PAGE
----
1939 Layman Newsom Miller: (b. 1918) earned a MS in physics with a thesis entitled The measurement of the range of alpha-particles from polonium in various gases. Laymon becomes an award winning acoustician. More about Laymon Newsom Miller.
1939 Ervin Joseph Prouse: (1905–1998) Dr. Prouse joined the Physics Department following completion of his PhD at U. of California at Berkeley. Prouse arrived in Austin in 1939, the same year that the McDonald Observatory was dedicated and formally opened on Mt. Locke at Fort Davis, Texas. The observatory was the result of a cooperative agreement between UTA and the Yerkes Observatory of the University of Chicago. After one of Prouse’s month-long stays at McDonald Observatory, in February 1949, he returned to the Austin campus with his recommendations for improvements at the Observatory. At the time, McDonald Observatory had over 10,000 visitors per year, in spite of its remote location in West Texas. Sir Spencer Jones, Astronomer Royal of Great Britain, had been a guest at McDonald during that month. Yet, on his return to the Austin campus, Professor Prouse lamented in his notes: "It seems that the science of astronomy must be sold to the University of Texas. The administration is definitely not interested in this endeavor. When it was suggested that members of the McDonald Observatory participate in some small measure at seminars at the University, President T. S. Painter replied that such seminars required an audience."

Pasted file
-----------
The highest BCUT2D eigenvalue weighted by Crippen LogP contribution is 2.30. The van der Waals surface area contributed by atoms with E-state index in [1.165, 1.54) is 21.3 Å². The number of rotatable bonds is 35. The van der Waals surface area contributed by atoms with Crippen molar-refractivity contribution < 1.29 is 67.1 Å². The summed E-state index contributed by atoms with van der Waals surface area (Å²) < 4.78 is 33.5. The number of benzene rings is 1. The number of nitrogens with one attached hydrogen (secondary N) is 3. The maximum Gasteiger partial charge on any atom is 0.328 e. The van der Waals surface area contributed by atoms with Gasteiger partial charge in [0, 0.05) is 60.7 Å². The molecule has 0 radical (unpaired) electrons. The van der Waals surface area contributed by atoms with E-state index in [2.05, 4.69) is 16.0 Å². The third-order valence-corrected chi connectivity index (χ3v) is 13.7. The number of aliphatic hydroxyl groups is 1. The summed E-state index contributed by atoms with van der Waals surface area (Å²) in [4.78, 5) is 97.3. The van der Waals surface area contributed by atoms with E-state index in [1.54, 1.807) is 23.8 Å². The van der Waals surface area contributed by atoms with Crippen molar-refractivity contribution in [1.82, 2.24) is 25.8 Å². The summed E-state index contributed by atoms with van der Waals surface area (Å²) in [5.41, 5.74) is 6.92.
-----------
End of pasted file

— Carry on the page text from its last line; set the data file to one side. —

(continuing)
After that experience, Professor Prouse devoted a great effort throughout his career to "selling" astronomy and, later, the space program. More about Ervin Joseph Prouse.